The super-wide 21:9 aspect isn’t that common in PC monitors, and even less so for gaming. But it’s potentially a very immersive form factor. The Acer Predator Z1 Z301CT presents this aspect with a 30in diagonal, a curved surface, and good helping of features for the serious gamer.
The maximum resolution is 2,560 x 1,080, so this is essentially like a Full HD screen with some extra pixels on either end. The 21:9 aspect ratio goes particularly well with the curved format, with the extra edges on the periphery of vision.
This is a VA panel, which has some good and bad implications for gamers. On the plus side, VA has great viewing angles, better colour than TN, and deeper blacks for a higher contrast. On the downside, VA has similar response time issues to IPS. The Z301CT only boasts a 4ms response. Brightness is a fairly normal 300 Nits (cd/m2), and Acer doesn’t make any claims about contrast ratio, although generally this will be in excess of 1,000:1 with a VA panel, or even more when dynamic systems are enabled.
There are plenty of extras for the ardent gamer, though, other than just the fact that the black and metallic red finish suits the Predator name well. The standard maximum refresh rate is an already commendable 144Hz, but there’s also a very impressive 200Hz overclock available. This goes hand-in-hand with the G-Sync support, so you can really enjoy dynamic high-framerate gaming. Since this screen is not 4K, there’s a good chance that your graphics card can deliver these kinds of frame rates without the need for SLI (or CrossFire, although obviously this wouldn’t work with G-Sync).
There are some more mainstream goodies on board as well. A USB 3.0 hub is always handy on a monitor, so you don’t have to scrabble round the back of your PC to connect peripherals, and this one has the full four ports too. There are some mediocre speakers built in (you will probably be gaming with a headset anyway), and tilt, raise and swivel adjustments are on hand, but not rotation into portrait mode.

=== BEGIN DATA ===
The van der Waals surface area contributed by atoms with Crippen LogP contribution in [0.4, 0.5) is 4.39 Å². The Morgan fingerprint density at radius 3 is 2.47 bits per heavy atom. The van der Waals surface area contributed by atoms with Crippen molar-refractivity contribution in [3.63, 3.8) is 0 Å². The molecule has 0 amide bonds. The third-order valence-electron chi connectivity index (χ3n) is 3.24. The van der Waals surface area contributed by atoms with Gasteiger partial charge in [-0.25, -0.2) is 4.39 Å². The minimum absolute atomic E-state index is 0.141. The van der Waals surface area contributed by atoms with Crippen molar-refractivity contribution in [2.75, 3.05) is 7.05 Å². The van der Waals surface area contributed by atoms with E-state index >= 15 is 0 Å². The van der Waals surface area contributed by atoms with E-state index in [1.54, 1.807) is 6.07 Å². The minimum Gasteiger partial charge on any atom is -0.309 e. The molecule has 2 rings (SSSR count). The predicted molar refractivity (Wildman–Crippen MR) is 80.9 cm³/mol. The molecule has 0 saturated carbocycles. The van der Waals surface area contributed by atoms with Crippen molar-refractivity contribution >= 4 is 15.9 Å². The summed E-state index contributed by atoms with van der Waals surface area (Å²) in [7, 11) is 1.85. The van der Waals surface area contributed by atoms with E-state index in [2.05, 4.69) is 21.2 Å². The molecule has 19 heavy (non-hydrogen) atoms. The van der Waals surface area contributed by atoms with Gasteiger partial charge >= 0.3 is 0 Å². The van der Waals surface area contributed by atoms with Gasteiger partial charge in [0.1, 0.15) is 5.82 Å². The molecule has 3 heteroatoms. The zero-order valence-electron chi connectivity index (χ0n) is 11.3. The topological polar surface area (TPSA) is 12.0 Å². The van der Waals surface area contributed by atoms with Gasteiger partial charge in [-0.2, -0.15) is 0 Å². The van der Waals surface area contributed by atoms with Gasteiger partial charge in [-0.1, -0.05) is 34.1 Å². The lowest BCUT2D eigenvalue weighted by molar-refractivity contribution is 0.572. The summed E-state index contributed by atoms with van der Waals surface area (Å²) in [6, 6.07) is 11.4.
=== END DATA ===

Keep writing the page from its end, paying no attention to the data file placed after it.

There are gaming presets and further menu adjustments for this kind of usage, including crosshairs. However, all this comes at a relatively princely sum just shy of £800. So the price is as wide as the view. Let’s find out if the quality is equally expansive.
Screen size: 30-inch, 21:9 aspect
Native resolution: 2,560 x 1,080
Refresh rate: 144Hz (200Hz overclocked)
Panel type: VA
Contrast ratio: Not stated.
Response time: 4ms grey-to-grey
Display inputs: HDMI, DisplayPort
USB hub: Yes,
Other: Headphone jack, G-sync, built-in speakers.
Retail Price: £799.99 (inc. VAT)
Since the Z301CT has a 30in diagonal, it comes in quite a hefty box, and the curvature means it’s deeper than a flat TFT.
Our bundle included only a DisplayPort cable and USB upstream for connecting the hub, although the online specifications say HDMI should be in the box too. There’s also a VESA mounting bracket bundled.
The Z301CT’s curve is quite subtle. Acer doesn’t state the angle, but we suspect it’s 3000R or even 4000R.
The screen’s height can be adjusted by 120mm. Not surprisingly, as this is a curved screen, there’s no option to rotate into portrait mode, because that would be silly.
The solid rear arm allows 5 degrees forwards and 25 degrees backwards tilt, and the screen can be swivelled on its stand by 25 degrees in either direction.
The main ports sit behind a plastic panel which recesses them quite a bit, so if you’re regularly unplugging and re-plugging your monitor cables, you might just leave this panel off entirely. Inputs only include DisplayPort and HDMI, with an analogue audio input next door. There’s no handy headphone jack anywhere to be seen.
The USB upstream and four-port hub sits behind what is the left-hand side when the screen is facing towards you. It’s handy to have a USB 3.0 hub built in, but even handier when these ports are made readily accessible on the side of the screen. The screen can be set so these provide charge even when it’s off, too.
The on-screen display (OSD) menu is accessed via a joystick on the back of the screen, with four buttons above. These are quite easy to feel when you reach around with your hand, but the system is a little unintuitive as you need to count up and down the buttons to make sure you have the right one for the option you want.
Fortunately, once you enter the full menu only the joystick is used, which makes operation much more seamless and rapid.
Press any of the buttons on the rear, other than the power button, or push the joystick, and this quick menu appears. By default, it provides access to adjustment of brightness, the volume of the built-in speakers, and toggling between the inputs. These are then adjusted with the joystick. However, press the joystick again and the main menu appears instead.